My First Camera, an Exercise in Nostalgia

Published Categorized as It's Genetic, Notes From The Journey

I’m flying to New York City this morning. !!! New York! I couldn’t be more jazzed. I love this city. I love the people, I love how busy it is, I love how bad it smells. I love it’s endlessness.

New York was the first place I ever travelled to. My first time out of the country (the province, actually) and my first time on a plane. I was nine years old. I’ve got a lot of great memories from that trip—my Mum and I came to visit my brother who was living here at the time—but the thing I remember most is my camera. My first camera. My silver Nikon AF230 film camera that my Grandad had just given to me.

He’d always loved taking photos and I guess, for whatever reason, he thought it should be part of my life, too. I loved that thing. I loved looking at the world through that little box. I liked the idea that things could be put in a box. That I could choose what I wanted to see—what I wanted to remember—and capture it. I could freeze time. A feeling, I could freeze a feeling. My very first exercise in nostalgia.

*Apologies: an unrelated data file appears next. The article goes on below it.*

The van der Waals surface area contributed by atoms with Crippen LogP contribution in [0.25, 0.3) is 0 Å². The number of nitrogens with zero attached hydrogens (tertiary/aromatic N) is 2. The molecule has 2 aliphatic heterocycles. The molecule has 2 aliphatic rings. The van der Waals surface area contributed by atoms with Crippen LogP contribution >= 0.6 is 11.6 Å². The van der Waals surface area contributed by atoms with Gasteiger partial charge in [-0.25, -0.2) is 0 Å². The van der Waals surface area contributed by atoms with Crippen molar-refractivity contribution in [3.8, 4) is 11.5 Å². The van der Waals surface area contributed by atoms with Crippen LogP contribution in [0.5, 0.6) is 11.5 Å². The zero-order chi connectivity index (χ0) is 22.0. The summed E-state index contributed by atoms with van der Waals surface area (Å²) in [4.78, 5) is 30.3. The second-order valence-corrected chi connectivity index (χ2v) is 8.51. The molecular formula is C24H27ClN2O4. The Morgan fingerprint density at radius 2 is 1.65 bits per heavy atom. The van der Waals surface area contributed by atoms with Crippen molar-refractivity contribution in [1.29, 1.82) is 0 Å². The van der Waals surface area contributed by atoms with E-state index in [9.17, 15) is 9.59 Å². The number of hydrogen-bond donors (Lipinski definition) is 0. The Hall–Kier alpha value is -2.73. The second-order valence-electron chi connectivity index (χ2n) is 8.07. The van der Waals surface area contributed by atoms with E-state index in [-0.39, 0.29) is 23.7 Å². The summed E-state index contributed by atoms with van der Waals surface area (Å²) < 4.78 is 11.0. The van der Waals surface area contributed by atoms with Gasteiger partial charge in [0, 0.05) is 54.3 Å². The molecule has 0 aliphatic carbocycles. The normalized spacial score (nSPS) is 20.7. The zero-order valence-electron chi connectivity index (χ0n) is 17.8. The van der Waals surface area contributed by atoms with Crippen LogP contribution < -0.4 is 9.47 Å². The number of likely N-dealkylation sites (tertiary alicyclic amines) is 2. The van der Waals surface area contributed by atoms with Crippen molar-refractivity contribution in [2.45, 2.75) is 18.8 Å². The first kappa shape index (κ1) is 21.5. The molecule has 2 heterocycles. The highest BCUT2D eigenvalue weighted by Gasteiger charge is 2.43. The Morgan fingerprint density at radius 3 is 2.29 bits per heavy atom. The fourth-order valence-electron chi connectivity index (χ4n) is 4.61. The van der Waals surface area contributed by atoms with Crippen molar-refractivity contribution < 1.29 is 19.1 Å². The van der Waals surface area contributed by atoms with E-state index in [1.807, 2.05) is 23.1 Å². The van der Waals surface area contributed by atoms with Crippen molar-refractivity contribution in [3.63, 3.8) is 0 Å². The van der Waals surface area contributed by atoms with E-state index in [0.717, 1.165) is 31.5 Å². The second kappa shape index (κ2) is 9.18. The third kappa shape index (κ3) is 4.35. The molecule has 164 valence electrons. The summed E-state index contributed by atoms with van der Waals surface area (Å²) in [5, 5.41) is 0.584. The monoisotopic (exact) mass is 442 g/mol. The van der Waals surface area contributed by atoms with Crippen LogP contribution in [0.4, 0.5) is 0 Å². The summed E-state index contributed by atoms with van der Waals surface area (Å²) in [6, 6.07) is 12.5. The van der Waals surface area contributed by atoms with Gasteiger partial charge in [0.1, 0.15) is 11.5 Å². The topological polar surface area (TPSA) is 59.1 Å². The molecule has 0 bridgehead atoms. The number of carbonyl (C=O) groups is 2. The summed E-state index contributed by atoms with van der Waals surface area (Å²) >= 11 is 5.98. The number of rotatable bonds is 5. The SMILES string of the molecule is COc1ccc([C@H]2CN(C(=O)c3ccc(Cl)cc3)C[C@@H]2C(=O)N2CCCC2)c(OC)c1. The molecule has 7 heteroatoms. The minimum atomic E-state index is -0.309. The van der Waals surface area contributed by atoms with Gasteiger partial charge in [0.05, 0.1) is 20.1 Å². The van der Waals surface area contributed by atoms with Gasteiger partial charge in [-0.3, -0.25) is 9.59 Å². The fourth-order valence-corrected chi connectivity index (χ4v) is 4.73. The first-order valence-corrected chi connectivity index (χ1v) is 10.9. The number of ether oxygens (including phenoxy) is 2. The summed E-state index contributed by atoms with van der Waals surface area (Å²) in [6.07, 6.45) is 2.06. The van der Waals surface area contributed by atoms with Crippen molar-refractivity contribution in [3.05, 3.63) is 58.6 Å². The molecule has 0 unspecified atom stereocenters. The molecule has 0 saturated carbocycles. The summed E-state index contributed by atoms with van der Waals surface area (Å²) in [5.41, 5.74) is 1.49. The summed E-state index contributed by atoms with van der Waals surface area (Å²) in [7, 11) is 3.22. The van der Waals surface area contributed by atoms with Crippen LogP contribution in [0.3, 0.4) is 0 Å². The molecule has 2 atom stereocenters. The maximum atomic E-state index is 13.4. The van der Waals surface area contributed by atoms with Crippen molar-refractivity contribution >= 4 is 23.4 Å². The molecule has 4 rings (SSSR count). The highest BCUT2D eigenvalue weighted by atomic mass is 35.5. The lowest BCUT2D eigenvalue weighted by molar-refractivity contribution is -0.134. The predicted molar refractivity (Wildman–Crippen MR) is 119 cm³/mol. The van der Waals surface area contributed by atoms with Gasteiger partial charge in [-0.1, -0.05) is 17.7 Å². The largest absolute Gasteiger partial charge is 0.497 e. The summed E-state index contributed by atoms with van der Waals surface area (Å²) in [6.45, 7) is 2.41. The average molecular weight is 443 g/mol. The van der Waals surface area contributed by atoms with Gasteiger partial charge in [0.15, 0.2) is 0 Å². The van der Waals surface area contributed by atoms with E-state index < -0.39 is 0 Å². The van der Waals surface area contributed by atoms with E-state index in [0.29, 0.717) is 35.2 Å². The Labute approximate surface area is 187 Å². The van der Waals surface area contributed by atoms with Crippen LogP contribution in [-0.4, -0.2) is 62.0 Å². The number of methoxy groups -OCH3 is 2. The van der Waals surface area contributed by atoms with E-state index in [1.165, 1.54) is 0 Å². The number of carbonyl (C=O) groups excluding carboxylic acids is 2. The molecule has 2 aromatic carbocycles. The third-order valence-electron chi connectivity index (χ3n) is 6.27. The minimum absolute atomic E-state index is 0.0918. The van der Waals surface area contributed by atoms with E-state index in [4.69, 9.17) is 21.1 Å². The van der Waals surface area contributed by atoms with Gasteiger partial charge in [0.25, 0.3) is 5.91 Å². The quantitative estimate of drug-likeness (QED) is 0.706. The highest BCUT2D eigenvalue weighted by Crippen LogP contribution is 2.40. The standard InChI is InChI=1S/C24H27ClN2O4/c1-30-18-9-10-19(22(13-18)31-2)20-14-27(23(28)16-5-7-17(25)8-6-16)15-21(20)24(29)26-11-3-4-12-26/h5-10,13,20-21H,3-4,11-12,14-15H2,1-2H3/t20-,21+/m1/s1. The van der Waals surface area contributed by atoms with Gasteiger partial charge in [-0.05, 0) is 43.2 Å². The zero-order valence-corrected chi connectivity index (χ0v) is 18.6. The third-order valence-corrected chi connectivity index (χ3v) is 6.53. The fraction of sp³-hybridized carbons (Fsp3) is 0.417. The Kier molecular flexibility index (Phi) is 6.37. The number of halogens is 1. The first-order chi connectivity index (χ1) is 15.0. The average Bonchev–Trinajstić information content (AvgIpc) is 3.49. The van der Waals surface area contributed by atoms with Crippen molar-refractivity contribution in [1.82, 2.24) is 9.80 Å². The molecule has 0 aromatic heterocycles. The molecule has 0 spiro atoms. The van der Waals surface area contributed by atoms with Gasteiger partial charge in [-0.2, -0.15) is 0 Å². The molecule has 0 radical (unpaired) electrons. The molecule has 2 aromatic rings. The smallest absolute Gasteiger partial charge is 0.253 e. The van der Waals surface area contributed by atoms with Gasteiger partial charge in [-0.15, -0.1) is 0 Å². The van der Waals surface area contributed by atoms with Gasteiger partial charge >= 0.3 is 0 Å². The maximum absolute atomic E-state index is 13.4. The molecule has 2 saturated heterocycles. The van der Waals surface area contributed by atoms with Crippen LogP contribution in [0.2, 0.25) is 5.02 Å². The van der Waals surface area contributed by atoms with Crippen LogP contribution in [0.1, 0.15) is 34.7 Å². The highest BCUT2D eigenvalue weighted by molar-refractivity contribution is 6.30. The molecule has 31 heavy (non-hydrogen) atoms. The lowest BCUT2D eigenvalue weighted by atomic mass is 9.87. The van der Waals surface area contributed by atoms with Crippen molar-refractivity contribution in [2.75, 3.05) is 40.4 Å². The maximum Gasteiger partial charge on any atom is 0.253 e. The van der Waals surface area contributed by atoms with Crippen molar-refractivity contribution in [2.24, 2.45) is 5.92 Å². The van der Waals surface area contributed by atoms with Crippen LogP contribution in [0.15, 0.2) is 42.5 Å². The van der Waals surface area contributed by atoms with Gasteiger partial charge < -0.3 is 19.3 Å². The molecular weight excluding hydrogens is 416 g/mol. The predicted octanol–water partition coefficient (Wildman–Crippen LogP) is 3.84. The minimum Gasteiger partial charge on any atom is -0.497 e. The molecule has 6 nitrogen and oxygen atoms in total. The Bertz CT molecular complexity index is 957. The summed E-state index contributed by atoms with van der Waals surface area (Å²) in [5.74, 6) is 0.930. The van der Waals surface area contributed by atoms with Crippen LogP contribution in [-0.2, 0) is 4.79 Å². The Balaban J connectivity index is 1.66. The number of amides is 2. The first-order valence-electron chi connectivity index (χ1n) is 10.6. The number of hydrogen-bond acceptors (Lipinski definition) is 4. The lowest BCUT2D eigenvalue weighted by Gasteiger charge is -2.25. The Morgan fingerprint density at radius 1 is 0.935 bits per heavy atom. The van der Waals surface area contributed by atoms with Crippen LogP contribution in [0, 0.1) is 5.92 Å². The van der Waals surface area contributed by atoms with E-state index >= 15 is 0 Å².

Since then, I’ve always had a camera. I haven’t known how to properly use them, that’s for damn sure, but I’ve always had one. The idea of traveling farther than about an hour from home without it gives me anxiety. Maybe that’s good, maybe that’s bad. Maybe I shouldn’t need a camera to remember. I don’t know. But it’s a part of me I wouldn’t want to change.

So thanks, Grandad. Thanks for all you’ve started.

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